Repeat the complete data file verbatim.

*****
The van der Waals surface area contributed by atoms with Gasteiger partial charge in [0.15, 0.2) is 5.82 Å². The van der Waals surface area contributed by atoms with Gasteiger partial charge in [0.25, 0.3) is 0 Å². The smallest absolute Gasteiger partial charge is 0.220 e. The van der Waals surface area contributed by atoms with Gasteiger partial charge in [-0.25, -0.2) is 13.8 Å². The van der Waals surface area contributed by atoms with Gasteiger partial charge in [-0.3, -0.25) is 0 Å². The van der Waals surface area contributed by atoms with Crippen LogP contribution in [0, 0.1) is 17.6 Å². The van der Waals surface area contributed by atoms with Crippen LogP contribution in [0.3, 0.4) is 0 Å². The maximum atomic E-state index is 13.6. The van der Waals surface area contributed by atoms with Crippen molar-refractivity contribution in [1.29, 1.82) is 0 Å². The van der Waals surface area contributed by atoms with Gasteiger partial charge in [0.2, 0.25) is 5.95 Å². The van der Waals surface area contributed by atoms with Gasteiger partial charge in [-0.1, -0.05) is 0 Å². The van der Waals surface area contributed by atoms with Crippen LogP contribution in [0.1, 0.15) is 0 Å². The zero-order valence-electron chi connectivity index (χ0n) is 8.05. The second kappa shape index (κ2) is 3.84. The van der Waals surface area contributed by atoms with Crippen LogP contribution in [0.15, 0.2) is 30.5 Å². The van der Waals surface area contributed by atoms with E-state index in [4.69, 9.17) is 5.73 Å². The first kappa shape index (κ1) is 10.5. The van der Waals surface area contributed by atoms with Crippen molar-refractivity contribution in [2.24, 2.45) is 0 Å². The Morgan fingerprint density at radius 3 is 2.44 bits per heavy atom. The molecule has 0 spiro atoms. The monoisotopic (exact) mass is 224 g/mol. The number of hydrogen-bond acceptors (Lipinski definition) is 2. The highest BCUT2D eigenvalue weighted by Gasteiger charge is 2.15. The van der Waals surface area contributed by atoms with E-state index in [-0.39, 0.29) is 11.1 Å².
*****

The van der Waals surface area contributed by atoms with Gasteiger partial charge in [0.15, 0.2) is 5.82 Å². The van der Waals surface area contributed by atoms with Gasteiger partial charge in [0.25, 0.3) is 0 Å². The smallest absolute Gasteiger partial charge is 0.220 e. The van der Waals surface area contributed by atoms with Gasteiger partial charge in [-0.25, -0.2) is 13.8 Å². The van der Waals surface area contributed by atoms with Gasteiger partial charge in [-0.3, -0.25) is 0 Å². The van der Waals surface area contributed by atoms with Crippen LogP contribution in [0, 0.1) is 17.6 Å². The van der Waals surface area contributed by atoms with Crippen LogP contribution in [0.3, 0.4) is 0 Å². The maximum atomic E-state index is 13.6. The van der Waals surface area contributed by atoms with Crippen molar-refractivity contribution in [1.29, 1.82) is 0 Å². The van der Waals surface area contributed by atoms with Gasteiger partial charge in [0.2, 0.25) is 5.95 Å². The van der Waals surface area contributed by atoms with Gasteiger partial charge in [-0.1, -0.05) is 0 Å². The van der Waals surface area contributed by atoms with Crippen LogP contribution in [0.1, 0.15) is 0 Å². The zero-order valence-electron chi connectivity index (χ0n) is 8.05. The second kappa shape index (κ2) is 3.84. The van der Waals surface area contributed by atoms with Crippen LogP contribution in [0.15, 0.2) is 30.5 Å². The van der Waals surface area contributed by atoms with E-state index in [4.69, 9.17) is 5.73 Å². The first kappa shape index (κ1) is 10.5. The van der Waals surface area contributed by atoms with Crippen molar-refractivity contribution in [2.24, 2.45) is 0 Å². The Morgan fingerprint density at radius 3 is 2.44 bits per heavy atom. The molecule has 0 spiro atoms. The monoisotopic (exact) mass is 224 g/mol. The number of hydrogen-bond acceptors (Lipinski definition) is 2. The highest BCUT2D eigenvalue weighted by Gasteiger charge is 2.15. The van der Waals surface area contributed by atoms with E-state index in [-0.39, 0.29) is 11.1 Å².